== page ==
Cold winter days like today make me just want to snuggle up under a doona binge-watching TV series and eating comfort food.
Ah, comfort food – the stuff that takes us back to our childhood – when treats from the bakery were vanilla slices and jam tarts with not a sniff of salted caramel in sight. As for school lunches, it was a special day when you were allowed to order a basic meat pie for lunch. With tomato sauce, of course.
So you imagine my delight when daughter Veronica took up an apprenticeship this year at Brighton’s oldest bakery – WILD HOLLY. Now this is a store where baking traditionalists will be in pure heaven. It’s been running since 1937 and while much has changed over the years, what comes out of the kitchen still has lashings of good old-fashioned quality and style.
Come with me and I’ll take you on a trip down the foodie world’s memory lane. But be warned – you’ll be drooling.
Owner and head baker Brett O’Callaghan says WILD HOLLY is not only Brighton’s oldest bakery, but the second oldest business in the suburb overall. His father, Brian, began as an apprentice baker with the first owner, Mr Perry, as a teenager. No one can remember Mr Perry’s first name – apparently he was never called anything else.
While the shop has moved from several locations over the years, it’s been in its current position at 389 Bay Street, Brighton, for the past forty years. Brett has been at the helm for about ten years and we chatted about how the store has maintained its success.
JEN: I guess a lot of Wild Holly’s appeal comes from the fact that you still carry a lot of traditional cakes people can’t find anywhere else?
BRETT: Yes, we do a lot of older-style cakes, biscuits and pies – traditional stuff that we make on the premises. We make everything here. There’s only one biscuit we out-source and we make just under 200 lines.
JEN: Wow – that’s a lot of cooking! How many staff do you have?
BRETT: We have eleven staff with four bakers out the back, including myself and the rest are shop staff. I trained under Dad. Left school and didn’t know what I wanted to do so Dad said, ‘You can’t be a bum and come and work for me.’ So I did and eventually fell in love with it. Did a four-year-apprenticeship then worked at several other places but came back and managed the shop for a couple of years with Dad but that caused a few hiccups because we had some different ideas about how to do things. Then I went and opened up my own bakery in Hampton for twelve years, then moved to Sydney for ten years then came back and bought this off my father and have been here ever since.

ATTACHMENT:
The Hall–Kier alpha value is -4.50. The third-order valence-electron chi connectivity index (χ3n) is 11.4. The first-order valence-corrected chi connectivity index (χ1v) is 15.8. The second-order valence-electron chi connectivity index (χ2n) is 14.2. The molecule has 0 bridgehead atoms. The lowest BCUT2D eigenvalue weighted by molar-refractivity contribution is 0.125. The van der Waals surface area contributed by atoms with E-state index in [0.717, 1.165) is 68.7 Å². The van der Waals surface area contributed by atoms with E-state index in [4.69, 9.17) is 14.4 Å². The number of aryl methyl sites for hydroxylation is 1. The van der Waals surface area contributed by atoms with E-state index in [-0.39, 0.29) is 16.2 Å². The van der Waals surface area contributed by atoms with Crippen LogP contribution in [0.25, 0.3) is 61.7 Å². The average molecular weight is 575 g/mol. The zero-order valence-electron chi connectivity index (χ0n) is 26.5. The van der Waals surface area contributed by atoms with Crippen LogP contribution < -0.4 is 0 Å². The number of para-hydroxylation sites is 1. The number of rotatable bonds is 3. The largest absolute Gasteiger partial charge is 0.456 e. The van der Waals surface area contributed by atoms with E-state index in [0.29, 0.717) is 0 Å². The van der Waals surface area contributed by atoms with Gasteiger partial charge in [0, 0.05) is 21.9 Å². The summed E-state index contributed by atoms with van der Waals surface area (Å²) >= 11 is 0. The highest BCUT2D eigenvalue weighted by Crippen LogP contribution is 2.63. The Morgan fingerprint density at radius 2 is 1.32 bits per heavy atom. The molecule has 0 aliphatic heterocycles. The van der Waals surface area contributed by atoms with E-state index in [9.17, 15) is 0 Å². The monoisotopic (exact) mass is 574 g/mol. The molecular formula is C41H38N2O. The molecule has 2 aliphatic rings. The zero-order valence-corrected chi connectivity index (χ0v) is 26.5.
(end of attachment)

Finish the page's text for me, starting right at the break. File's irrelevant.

JEN: Was you Dad a hard taskmaster?
BRETT: Oh yes, he was. He had high standard and an ‘It’s my way or the highway’ work ethic. He was President of the Bakers Association of Australia and went overseas, representing Australia in various competitions. And he still offers advice.
JEN: What drew you back to the business?
BRETT: Basically dad was getting older and wanted to sell. I wanted to keep it going too so bought it from him and it’s been mine ever since.
JEN: Do you ever think about updating the style of cakes and pastries?
BRETT: I like to keep it as traditional as possible, using the recipes and the old-style way they’re made. We do make some new things – especially because of the cooking shows – and will give a few things a crack for a while but our clientele prefer the traditional stuff. The older-style biscuits are extremely popular. And the kids love the cupcakes and the older customers love the old-fashioned sponge cakes.
JEN: I love the cupcakes! Do you vary the designs?
BRETT: Yep, we do pigs and cats, frogs, faces. Easter we do little chickens and at Christmas we do reindeer and snowmen, then ghosts for Halloween, so there’s a bit of variety.
JEN: Christmas must be a busy time for you?
BRETT: Yes, we do Christmas puddings and cakes. We even started up Christmas cooking classes last year that were really popular, so we’ll start them up even earlier this year, around September or October.
JEN: How have your worked in such business for so many years with so much lovely food around you and not become fat?
BRETT: (laughs) Well I was very fat once, but decided I couldn’t go on like that so started physically training a lot – running and swimming and bike-riding – so that helped.
JEN: But do you still eat the cakes?
BRETT: Oh, yes, I have to. I need to try everything. I mean, if an apprentice puts too much salt in something – which doesn’t happen a lot – I need to know. So I need to check the flavours.
Of course Brett would NEVER be speaking about Veronica, because it seems likes she’s doing pretty well. Most importantly, she loves her work – even though she starts before dawn. For us, it’s always a great day when she brings home extras to sample. Especially the meat pies! Now that’s something I can never say NO to.
So there you have it. If you’re looking for some respite from all those high falutin cooking shows and fancy pants restaurants and are hankering for a taste of the best from yesteryear – now you know where to go. Yep, Wild Holly. Still serving it up as good as it was nearly eighty years ago. YUM!
FOR ENQUIRIES, PHONE WILD HOLLY ON 9596 4915 or visit the shop at 389 Bay Street, Brighton.